Springtime means a busy baby wild animal season

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Baby opossums Photo credit: Santa Barbara Wildlife Care Network

Spring has sprung along the Central Coast. Wildflowers are popping, the sun is shining and maybe you’ve seen some new critters around your neighborhood.

This is the season when many wild animals have their babies, from racoons and squirrels to crows and hummingbirds, because the days are longer and there’s more food available.

But even out in nature, accidents happen all the the time, and sometimes those animals need help.

“Baby season is the most intense time for wildlife care and that's because orphaned babies are completely helpless,” said Ariana Katovich, the development director at the Santa Barbara Wildlife Rehabilitation Network, the only wildlife rehabilitation center in Santa Barbara and Ventura. “If they’ve lost their mothers or the nest has been taken out of the tree, there’s five birds in a nest, or seven skunks in a litter, or twelve ducklings.”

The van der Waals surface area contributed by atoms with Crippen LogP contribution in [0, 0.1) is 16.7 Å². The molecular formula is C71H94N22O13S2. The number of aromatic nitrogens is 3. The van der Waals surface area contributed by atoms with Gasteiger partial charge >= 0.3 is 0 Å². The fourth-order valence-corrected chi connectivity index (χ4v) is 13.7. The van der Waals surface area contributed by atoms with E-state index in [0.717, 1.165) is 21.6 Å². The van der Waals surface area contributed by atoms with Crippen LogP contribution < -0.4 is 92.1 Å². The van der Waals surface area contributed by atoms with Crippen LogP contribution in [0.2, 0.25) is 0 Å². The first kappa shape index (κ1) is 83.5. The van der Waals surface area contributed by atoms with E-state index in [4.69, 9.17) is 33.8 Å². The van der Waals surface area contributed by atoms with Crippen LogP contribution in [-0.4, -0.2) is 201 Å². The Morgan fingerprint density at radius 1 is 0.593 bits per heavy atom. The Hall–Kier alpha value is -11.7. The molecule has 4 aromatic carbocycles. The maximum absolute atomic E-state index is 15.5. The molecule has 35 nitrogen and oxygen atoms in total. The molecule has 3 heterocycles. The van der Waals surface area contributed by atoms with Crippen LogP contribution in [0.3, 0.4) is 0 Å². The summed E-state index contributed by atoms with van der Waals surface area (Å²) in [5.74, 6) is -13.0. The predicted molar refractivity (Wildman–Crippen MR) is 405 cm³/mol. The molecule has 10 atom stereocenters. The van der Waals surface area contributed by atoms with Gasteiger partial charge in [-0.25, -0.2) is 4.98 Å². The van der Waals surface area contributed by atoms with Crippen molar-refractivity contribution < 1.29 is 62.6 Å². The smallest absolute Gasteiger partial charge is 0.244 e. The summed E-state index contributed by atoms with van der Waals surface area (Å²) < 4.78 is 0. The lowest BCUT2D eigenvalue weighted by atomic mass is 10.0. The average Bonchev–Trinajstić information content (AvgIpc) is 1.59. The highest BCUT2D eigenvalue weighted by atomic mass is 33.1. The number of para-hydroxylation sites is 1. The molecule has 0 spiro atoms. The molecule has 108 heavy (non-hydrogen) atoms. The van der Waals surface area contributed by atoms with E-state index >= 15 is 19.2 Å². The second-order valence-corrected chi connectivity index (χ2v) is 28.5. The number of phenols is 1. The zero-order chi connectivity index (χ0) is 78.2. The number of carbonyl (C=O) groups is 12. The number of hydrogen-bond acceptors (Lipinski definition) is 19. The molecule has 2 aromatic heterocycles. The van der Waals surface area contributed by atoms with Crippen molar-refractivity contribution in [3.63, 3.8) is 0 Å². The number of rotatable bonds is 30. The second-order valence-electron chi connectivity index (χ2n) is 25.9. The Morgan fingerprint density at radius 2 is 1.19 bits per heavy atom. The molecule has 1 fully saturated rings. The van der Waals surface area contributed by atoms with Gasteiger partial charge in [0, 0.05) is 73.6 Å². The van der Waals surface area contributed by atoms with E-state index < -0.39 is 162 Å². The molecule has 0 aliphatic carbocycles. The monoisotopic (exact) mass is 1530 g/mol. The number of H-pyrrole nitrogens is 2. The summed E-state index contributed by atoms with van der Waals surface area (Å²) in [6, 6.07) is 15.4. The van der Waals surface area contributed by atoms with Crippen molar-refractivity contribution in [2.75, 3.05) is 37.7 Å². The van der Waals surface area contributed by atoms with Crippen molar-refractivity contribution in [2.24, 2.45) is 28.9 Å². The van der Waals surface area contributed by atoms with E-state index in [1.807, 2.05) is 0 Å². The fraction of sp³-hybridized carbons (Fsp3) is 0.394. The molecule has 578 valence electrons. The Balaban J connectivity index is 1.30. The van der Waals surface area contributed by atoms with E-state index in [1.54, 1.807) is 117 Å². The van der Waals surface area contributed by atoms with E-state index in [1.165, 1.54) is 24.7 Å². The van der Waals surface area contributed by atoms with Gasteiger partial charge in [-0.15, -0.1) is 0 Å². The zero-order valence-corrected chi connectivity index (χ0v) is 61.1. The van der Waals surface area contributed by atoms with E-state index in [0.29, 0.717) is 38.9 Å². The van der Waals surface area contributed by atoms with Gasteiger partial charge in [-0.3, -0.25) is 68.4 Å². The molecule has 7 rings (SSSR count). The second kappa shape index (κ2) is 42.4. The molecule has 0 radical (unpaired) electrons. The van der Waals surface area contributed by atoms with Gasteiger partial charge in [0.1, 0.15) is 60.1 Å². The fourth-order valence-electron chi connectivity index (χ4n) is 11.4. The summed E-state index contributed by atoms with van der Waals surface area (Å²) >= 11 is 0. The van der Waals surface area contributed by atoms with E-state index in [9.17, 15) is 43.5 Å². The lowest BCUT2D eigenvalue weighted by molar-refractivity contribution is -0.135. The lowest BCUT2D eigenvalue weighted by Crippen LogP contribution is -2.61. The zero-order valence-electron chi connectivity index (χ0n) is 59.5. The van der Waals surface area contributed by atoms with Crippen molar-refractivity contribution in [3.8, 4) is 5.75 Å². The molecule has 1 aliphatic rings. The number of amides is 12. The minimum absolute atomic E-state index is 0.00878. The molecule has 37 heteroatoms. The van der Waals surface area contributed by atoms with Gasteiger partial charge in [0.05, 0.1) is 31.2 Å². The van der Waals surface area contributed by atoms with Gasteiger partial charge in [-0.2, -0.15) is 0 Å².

Baby squirrels. Photo credit: Santa Barbara Wildlife Care Network

Not only are there more animals around, but many of them need round the clock feeding.

“Baby bird food is pretty gross,” said Katovich. “It’s cat food and bugs and worms and vitamins and it all gets mixed up with yogurt. Our volunteers put it in little tiny syringes and hand feed the baby birds every 20 to 30 minutes.”

And while birds typically only eat when the sun is up, baby mammals need to be fed every two to three hours, regardless of the time of day. Some of the nonprofit’s volunteers bring the babies home with them and bottle feed chipmunks, squirrels, raccoons, and even skunks.


This baby hummingbird was the size of a penny when it was first brought in. Photo credit: Santa Barbara Wildlife Care Network

So, what should you do if you see a baby animal that looks like it might be abandoned or hurt? Call the Santa Barbara Wildlife Care Network, first, and explain the situation. It could be that the animal is perfectly happy and healthy right where it is -- just learning to fly or waiting while its parents are out hunting. If the wildlife specialist decides the animal needs help, the network will send someone to pick it up and bring it to the headquarters.


A baby rabbit. Photo credit: Santa Barbara Wildlife Care Network

Credits

Guest:
Kathryn Barnes - Coordinating Producer, KCRW Santa Barbara

Host:
Jonathan Bastian

Producer:
Kathryn Barnes